The Liaison Committee on Medical Education (LCME) defines service-learning as “a structured learning experience that combines community service with preparation and reflection. Students engaged in service-learning provide community service in response to community-identified concerns and learn about the context in which service is provided, the connection between their service and their academic coursework, and their roles as citizens and professionals.”
Service-learning goes beyond mere “volunteerism” which many prospective medical students already engage in as part of their eligibility for matriculation. Service-learning goes beyond charity and altruism demonstrated by community service as they have equal focus on both the service being provided and the learning that occurs.
For the participants in community and global service-learning, UCF College of Medicine service-learning projects:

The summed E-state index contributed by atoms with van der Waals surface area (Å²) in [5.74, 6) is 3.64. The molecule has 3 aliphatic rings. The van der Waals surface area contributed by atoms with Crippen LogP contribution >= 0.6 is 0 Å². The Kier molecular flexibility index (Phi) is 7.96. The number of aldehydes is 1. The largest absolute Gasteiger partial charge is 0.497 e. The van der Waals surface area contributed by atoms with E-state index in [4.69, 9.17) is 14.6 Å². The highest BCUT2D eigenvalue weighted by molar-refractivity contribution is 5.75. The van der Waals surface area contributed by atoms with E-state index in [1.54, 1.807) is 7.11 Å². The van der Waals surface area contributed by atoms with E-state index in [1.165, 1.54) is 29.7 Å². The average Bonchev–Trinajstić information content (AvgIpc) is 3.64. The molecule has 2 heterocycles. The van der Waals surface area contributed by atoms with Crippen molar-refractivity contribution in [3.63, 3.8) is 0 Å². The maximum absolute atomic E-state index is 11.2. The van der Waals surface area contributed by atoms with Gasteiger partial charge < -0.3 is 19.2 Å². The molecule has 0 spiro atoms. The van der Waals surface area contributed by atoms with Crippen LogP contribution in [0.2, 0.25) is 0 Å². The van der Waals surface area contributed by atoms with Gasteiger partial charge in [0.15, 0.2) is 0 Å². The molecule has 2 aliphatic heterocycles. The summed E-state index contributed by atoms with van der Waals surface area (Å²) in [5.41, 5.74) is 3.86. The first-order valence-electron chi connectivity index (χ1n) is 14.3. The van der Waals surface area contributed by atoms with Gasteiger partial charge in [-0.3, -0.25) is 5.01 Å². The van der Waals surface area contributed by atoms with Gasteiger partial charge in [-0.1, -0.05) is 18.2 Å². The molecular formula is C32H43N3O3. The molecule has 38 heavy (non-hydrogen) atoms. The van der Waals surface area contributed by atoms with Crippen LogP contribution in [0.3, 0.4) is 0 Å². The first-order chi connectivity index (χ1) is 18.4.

- demonstrate the relevance of academic work to real-world experiences;
- emphasize themes of diversity, cultural medicine and socio-economic issues as they relate to health care delivery and disparity;
- provide a means for applying principles of professionalism as well as empathic and ethical care;
- expose students to potential career options and research opportunities;
- encourage students to hypothesize solutions to challenges that surface in service-learning projects;
- provide immersive opportunities for developing a basic understanding of Medical Spanish and other languages.